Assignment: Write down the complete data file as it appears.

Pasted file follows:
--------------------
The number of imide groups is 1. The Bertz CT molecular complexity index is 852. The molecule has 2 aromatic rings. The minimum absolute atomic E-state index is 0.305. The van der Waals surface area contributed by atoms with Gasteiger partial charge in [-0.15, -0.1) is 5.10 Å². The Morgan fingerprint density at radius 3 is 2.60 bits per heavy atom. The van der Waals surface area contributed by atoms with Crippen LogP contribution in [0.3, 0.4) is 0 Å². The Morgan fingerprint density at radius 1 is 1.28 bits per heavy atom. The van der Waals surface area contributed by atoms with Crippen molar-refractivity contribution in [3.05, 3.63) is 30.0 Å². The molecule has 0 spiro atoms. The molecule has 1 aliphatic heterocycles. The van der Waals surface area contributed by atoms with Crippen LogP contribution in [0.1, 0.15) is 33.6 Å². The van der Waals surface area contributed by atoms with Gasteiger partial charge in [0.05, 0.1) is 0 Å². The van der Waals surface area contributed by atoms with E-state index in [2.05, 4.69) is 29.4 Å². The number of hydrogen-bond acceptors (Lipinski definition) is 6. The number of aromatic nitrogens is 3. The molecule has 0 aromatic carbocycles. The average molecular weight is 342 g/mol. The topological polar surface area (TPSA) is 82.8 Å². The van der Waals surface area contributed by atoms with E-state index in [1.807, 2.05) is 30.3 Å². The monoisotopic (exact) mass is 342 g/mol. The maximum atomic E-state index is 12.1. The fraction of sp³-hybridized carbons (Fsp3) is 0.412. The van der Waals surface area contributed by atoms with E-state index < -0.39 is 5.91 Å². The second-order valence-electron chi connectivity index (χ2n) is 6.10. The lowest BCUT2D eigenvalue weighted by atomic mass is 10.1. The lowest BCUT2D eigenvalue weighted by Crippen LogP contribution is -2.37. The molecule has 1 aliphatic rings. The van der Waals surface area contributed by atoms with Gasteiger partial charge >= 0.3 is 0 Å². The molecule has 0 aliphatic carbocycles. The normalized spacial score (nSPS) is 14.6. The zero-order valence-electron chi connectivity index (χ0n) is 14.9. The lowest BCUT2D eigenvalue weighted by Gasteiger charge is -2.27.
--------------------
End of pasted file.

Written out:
The number of imide groups is 1. The Bertz CT molecular complexity index is 852. The molecule has 2 aromatic rings. The minimum absolute atomic E-state index is 0.305. The van der Waals surface area contributed by atoms with Gasteiger partial charge in [-0.15, -0.1) is 5.10 Å². The Morgan fingerprint density at radius 3 is 2.60 bits per heavy atom. The van der Waals surface area contributed by atoms with Crippen LogP contribution in [0.3, 0.4) is 0 Å². The Morgan fingerprint density at radius 1 is 1.28 bits per heavy atom. The van der Waals surface area contributed by atoms with Crippen molar-refractivity contribution in [3.05, 3.63) is 30.0 Å². The molecule has 0 spiro atoms. The molecule has 1 aliphatic heterocycles. The van der Waals surface area contributed by atoms with Crippen LogP contribution in [0.1, 0.15) is 33.6 Å². The van der Waals surface area contributed by atoms with Gasteiger partial charge in [0.05, 0.1) is 0 Å². The van der Waals surface area contributed by atoms with E-state index in [2.05, 4.69) is 29.4 Å². The number of hydrogen-bond acceptors (Lipinski definition) is 6. The number of aromatic nitrogens is 3. The molecule has 0 aromatic carbocycles. The average molecular weight is 342 g/mol. The topological polar surface area (TPSA) is 82.8 Å². The van der Waals surface area contributed by atoms with E-state index in [1.807, 2.05) is 30.3 Å². The monoisotopic (exact) mass is 342 g/mol. The maximum atomic E-state index is 12.1. The fraction of sp³-hybridized carbons (Fsp3) is 0.412. The van der Waals surface area contributed by atoms with E-state index < -0.39 is 5.91 Å². The second-order valence-electron chi connectivity index (χ2n) is 6.10. The lowest BCUT2D eigenvalue weighted by atomic mass is 10.1. The lowest BCUT2D eigenvalue weighted by Crippen LogP contribution is -2.37. The molecule has 1 aliphatic rings. The van der Waals surface area contributed by atoms with Gasteiger partial charge >= 0.3 is 0 Å². The molecule has 0 aliphatic carbocycles. The normalized spacial score (nSPS) is 14.6. The zero-order valence-electron chi connectivity index (χ0n) is 14.9. The lowest BCUT2D eigenvalue weighted by Gasteiger charge is -2.27.